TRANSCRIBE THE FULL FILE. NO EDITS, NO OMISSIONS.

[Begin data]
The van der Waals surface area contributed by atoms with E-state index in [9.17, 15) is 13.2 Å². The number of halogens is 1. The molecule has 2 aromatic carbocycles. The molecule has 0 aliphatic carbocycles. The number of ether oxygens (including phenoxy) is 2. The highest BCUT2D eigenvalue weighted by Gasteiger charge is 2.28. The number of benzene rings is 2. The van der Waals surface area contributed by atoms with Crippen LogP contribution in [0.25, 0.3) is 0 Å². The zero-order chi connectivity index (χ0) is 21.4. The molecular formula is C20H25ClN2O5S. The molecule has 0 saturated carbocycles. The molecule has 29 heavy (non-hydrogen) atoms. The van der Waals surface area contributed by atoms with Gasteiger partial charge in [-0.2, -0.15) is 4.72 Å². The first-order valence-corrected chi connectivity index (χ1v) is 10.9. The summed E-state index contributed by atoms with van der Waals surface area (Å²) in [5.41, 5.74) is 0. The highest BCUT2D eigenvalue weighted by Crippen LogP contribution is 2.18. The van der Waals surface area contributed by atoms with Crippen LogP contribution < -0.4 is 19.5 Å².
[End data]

The van der Waals surface area contributed by atoms with E-state index in [9.17, 15) is 13.2 Å². The number of halogens is 1. The molecule has 2 aromatic carbocycles. The molecule has 0 aliphatic carbocycles. The number of ether oxygens (including phenoxy) is 2. The highest BCUT2D eigenvalue weighted by Gasteiger charge is 2.28. The number of benzene rings is 2. The van der Waals surface area contributed by atoms with Crippen LogP contribution in [0.25, 0.3) is 0 Å². The zero-order chi connectivity index (χ0) is 21.4. The molecular formula is C20H25ClN2O5S. The molecule has 0 saturated carbocycles. The molecule has 29 heavy (non-hydrogen) atoms. The van der Waals surface area contributed by atoms with Gasteiger partial charge in [-0.2, -0.15) is 4.72 Å². The first-order valence-corrected chi connectivity index (χ1v) is 10.9. The summed E-state index contributed by atoms with van der Waals surface area (Å²) in [5.41, 5.74) is 0. The highest BCUT2D eigenvalue weighted by Crippen LogP contribution is 2.18. The van der Waals surface area contributed by atoms with Crippen LogP contribution < -0.4 is 19.5 Å².